The Little Bird With The Big Voice

I love Carolina wrens.

Bird fence 2246

Photo by Dori from Wikimedia Commons

The Carolina wren–Thryothorus ludovicianus–is one of our larger wren species in North America, although even so, they’re not very big. One could stand on the palm of your hand and you’d be struck more by the force of its personality than by its size. This is a flitting, bossy, high-energy, cheerful little bird.

 

If it opened its beak, you’d be really struck by its voice. For having such a tiny little chest, the Carolina wren belts out a teakettle-teakettle-teakettle call at truly shocking volume. When one perches on the deck railing in the early morning and starts yelling, it’ll knock me out of a sound sleep, a feat which generally requires brass bands, nuclear war, or a very determined cat.

If you held our hypothetical wren in your hand and held still long enough, it’d probably try to build a nest on your fingers. Carolina wrens are notorious for nesting in the most haphazard places possible–hats, barbecue grills, boxes left on the porch overnight, flowerpots at commercial nurseries, and even loose pockets of clothing left on a clothesline for a few hours.  That the species survives is a testimony to their determination (and presumably their fecundity.)

Me, I love their butts. Their tailfeathers are always upright, and they look so jaunty and cheerful. When I first began birdwatching, Carolina wrens were one of the first birds I learned to identify, mostly because of the big white eye-stripe and the very jaunty butt.

wrenstudy

Detail of a wren painting I did about a thousand years ago

Carolina wrens are one of the many birds that live almost entirely on meat–insects, invertebrates, even very small frogs. You can attract them by doing all the usual good things–planting native plants that draw in insects, avoiding pesticides that will kill off their food sources, and providing water sources. They also love suet feeders, and some wrens will eat seeds, particularly in winter–I’ve had good luck with safflower and millet, but other people report sunflower chips as the best source. (I suspect it depends on how much food is available and how picky the birds can afford to be.)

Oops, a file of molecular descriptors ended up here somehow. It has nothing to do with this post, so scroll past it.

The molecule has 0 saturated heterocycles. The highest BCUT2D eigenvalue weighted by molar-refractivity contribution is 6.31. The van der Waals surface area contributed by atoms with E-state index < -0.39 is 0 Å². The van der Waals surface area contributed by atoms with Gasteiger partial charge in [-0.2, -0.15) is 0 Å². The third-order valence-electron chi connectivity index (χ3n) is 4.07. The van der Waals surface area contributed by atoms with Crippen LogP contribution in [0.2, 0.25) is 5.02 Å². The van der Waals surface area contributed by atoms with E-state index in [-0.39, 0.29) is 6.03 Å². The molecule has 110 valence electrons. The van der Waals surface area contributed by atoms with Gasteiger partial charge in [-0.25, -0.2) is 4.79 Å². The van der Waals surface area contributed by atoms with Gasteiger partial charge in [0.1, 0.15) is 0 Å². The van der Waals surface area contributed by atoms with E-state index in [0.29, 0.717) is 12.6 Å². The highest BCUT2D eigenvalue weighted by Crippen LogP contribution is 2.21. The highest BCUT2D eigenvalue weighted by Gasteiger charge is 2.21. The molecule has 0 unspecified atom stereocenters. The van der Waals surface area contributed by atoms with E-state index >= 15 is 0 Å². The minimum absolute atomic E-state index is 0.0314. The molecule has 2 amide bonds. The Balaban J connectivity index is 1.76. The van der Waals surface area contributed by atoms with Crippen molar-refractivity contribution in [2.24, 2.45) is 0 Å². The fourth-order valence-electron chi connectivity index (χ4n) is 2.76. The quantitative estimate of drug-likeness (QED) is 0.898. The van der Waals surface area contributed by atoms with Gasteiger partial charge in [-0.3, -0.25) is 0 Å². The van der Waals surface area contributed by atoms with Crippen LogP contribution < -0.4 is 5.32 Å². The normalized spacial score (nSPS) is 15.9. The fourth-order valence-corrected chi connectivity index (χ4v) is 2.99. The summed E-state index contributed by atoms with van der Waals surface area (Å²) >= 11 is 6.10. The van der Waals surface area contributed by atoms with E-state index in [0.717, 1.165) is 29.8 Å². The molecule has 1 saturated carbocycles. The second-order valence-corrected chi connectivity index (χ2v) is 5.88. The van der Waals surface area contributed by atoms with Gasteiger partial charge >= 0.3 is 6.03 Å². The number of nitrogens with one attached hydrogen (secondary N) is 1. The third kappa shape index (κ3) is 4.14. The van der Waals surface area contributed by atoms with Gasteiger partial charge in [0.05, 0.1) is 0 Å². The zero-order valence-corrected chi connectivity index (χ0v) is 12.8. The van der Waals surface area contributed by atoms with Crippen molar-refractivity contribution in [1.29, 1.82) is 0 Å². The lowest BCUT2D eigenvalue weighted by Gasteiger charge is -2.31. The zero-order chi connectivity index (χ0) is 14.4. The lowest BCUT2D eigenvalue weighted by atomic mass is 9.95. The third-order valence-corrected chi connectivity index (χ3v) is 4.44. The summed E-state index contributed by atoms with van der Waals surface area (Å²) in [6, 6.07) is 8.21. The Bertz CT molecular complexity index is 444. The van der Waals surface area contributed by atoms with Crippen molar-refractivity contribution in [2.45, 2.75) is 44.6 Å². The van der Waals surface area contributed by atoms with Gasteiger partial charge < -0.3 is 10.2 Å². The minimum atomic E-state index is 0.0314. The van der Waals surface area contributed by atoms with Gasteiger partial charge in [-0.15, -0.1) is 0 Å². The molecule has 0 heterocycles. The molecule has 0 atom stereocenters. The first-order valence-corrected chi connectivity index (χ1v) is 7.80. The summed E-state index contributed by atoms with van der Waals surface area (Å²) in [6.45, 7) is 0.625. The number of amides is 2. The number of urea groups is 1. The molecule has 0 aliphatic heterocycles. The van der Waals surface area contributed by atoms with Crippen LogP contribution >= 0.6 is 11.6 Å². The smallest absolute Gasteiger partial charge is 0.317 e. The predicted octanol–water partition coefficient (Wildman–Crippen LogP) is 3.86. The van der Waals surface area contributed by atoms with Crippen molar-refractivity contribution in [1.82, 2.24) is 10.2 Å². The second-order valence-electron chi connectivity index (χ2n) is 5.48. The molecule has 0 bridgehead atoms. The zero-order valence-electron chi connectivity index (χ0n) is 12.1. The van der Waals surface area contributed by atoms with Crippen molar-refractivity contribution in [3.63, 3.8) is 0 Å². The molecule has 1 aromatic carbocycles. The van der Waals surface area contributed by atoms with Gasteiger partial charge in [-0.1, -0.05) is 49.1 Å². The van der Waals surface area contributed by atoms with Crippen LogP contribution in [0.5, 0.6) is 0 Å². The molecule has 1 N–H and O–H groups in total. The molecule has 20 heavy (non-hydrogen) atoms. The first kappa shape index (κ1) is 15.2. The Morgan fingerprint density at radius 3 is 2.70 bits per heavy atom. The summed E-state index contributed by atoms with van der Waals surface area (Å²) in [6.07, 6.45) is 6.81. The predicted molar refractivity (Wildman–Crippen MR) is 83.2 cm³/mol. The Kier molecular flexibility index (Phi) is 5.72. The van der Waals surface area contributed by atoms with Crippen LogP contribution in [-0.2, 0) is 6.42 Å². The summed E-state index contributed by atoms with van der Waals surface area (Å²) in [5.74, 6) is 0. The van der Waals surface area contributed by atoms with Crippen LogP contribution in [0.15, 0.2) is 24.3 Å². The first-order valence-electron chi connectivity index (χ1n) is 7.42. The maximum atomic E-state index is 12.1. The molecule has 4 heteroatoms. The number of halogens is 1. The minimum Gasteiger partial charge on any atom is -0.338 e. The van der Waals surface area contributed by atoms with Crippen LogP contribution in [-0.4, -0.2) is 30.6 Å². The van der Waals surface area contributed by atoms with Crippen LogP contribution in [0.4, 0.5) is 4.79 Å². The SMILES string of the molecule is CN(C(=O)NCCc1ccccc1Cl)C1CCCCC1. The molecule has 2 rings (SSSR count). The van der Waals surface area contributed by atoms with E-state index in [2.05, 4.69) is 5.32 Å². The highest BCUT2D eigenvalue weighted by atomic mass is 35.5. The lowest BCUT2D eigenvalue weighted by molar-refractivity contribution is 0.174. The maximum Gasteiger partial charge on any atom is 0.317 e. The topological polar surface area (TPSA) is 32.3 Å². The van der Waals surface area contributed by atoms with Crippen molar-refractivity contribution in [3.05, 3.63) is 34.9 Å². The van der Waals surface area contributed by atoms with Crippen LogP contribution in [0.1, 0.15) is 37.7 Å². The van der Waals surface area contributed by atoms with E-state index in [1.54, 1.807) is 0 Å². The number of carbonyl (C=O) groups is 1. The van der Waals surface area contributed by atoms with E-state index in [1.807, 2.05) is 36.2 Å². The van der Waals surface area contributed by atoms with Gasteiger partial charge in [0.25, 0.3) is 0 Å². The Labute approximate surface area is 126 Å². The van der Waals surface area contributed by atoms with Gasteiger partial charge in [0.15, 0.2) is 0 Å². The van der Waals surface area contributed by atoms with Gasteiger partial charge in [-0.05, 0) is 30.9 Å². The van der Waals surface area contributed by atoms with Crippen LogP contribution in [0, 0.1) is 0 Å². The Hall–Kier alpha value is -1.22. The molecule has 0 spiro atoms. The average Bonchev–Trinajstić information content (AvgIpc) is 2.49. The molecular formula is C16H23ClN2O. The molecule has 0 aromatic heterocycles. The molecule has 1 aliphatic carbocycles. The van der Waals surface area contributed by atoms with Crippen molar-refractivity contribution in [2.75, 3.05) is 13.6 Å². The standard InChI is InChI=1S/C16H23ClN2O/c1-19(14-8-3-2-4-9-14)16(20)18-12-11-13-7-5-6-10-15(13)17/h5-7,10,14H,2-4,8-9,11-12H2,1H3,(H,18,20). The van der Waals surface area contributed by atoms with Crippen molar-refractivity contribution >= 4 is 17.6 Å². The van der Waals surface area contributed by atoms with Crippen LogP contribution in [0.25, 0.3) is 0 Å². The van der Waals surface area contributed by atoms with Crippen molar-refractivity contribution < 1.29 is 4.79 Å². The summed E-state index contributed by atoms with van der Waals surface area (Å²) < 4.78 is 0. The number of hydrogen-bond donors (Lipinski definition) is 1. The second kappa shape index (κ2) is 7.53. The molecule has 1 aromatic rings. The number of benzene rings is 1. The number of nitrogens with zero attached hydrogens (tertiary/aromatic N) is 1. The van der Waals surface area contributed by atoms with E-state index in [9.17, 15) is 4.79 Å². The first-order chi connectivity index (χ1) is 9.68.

You can provide a nest box if you really want to, although the wrens are just as likely to ignore it and take up residence on your porch light or in your backyard grill.  The nest is an untidy tangle of leaves and small twigs in a rough pouch shape.  I once had a wren nest in a shallow box on my potting table–the nest filled the entire box and spilled over the sides, although the fledglings only used a small portion of it.

Far more useful for wren purposes is a roosting pocket. Carolina wrens don’t really believe in migration and populations crash whenever there’s a particularly cold winter in the East. Come spring, young birds will travel a short ways north searching for territories, and the range gradually creeps north again, then there’s another cold winter and the population crashes again. Roosting pockets and roost boxes can provide a warm place for a wren to wait out the worst of the cold snaps, although at the end of the day, it’s really up to the weather.